By Frances Kai-Hwa Wang

As Nepal struggles in the aftermath of devastating earthquakes and aftershocks, the youth of Nepal - from members of the indigenous ethnicities to the Nepali and Tibetan diaspora in America - are leading the way to fill the gaps left by government, development agencies, and waning international interest.

“Much of the world came together to support Nepal but the youth of Nepal have been especially impressive,” wrote Nepali fashion designer and political activist Shakun Sherchand on her Nepali Emergency Village Relief GoFundMe site. “There have been thousands of grassroots initiatives, self-organized, like our crowd sourcing fundraiser, that have sprung up all around the country and among Nepali communities globally. So much of the initial aid that went out from Kathmandu to the villages came from these person-to-person contacts and dedication.”

One group, the Buddhist People’s Rights Forum (BPRF), saw the government’s lack of response as symptomatic of wider discrimination, and was compelled to act. The group raised almost $150,000 from connections around the world, and coordinated the collection, packing, and delivery of truckloads of food, tents, and supplies to some of the poorest and hardest hit areas that were being missed by government and larger international aid efforts.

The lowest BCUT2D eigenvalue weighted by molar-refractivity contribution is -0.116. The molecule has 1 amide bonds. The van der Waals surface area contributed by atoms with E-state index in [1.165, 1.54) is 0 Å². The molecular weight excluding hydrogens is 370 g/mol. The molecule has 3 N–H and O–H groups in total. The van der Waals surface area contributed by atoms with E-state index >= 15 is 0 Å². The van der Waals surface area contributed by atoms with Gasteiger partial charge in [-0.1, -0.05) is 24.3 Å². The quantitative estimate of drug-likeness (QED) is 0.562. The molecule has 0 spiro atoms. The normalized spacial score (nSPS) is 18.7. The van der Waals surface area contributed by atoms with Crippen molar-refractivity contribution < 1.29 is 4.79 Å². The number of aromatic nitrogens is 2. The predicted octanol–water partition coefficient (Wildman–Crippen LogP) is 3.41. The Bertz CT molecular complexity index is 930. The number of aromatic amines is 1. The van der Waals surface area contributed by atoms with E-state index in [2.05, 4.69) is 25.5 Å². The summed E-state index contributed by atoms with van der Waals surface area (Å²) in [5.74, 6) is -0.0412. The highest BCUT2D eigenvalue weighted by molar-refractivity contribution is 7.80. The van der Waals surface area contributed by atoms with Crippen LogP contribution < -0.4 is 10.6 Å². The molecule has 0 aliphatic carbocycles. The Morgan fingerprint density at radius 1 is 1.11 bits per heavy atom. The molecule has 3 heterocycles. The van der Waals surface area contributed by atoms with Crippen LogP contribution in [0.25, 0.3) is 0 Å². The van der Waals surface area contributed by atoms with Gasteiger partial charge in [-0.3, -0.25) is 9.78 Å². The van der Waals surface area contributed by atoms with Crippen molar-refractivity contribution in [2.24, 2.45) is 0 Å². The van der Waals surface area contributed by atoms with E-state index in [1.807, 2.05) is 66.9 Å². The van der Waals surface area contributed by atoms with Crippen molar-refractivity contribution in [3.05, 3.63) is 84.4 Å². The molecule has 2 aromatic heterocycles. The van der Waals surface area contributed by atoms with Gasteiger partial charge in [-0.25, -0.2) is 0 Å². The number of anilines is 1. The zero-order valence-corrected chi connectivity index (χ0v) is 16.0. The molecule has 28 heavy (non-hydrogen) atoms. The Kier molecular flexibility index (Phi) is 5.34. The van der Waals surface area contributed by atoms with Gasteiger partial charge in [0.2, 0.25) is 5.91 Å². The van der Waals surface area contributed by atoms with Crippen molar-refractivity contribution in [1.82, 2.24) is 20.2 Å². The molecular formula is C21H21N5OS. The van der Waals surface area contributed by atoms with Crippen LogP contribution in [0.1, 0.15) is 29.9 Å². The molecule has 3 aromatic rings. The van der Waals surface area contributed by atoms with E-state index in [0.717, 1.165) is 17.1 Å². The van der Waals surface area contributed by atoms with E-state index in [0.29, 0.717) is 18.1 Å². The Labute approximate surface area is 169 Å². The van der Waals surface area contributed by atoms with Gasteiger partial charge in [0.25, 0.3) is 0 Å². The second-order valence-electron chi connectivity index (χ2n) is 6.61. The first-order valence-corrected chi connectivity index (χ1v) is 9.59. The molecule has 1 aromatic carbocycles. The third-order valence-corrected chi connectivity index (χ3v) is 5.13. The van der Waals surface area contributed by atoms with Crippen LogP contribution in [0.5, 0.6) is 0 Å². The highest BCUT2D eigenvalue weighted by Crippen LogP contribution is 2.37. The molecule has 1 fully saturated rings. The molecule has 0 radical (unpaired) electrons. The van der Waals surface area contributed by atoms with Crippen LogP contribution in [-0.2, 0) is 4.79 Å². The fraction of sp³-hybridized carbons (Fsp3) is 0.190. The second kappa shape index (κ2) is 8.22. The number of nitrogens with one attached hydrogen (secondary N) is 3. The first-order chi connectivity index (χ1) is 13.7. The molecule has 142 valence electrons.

“Seeing the youth be so proactive in distributing their services, relief and helping coordinate for such a national disaster during a political and governmental vacuum has been brilliant,” Nepali American Joshua Leslie who grew up in Nepal and recently graduated from Georgetown University told NBC News. “Yet, this energy and adrenaline cannot be put to rest. To ensure that such a lack of organized response does not happen again, we have to not only rebuild the lives of those affected, but also rebuild and be active in building the identity of our country that is inclusive of all the different ethnicities, cultures and religions.”

In the U.S., The Nepalese American Youth Association is raising funds, collecting and transporting relief supplies, and coordinating the efforts of students who are heading to Nepal at the end of the school year to help.

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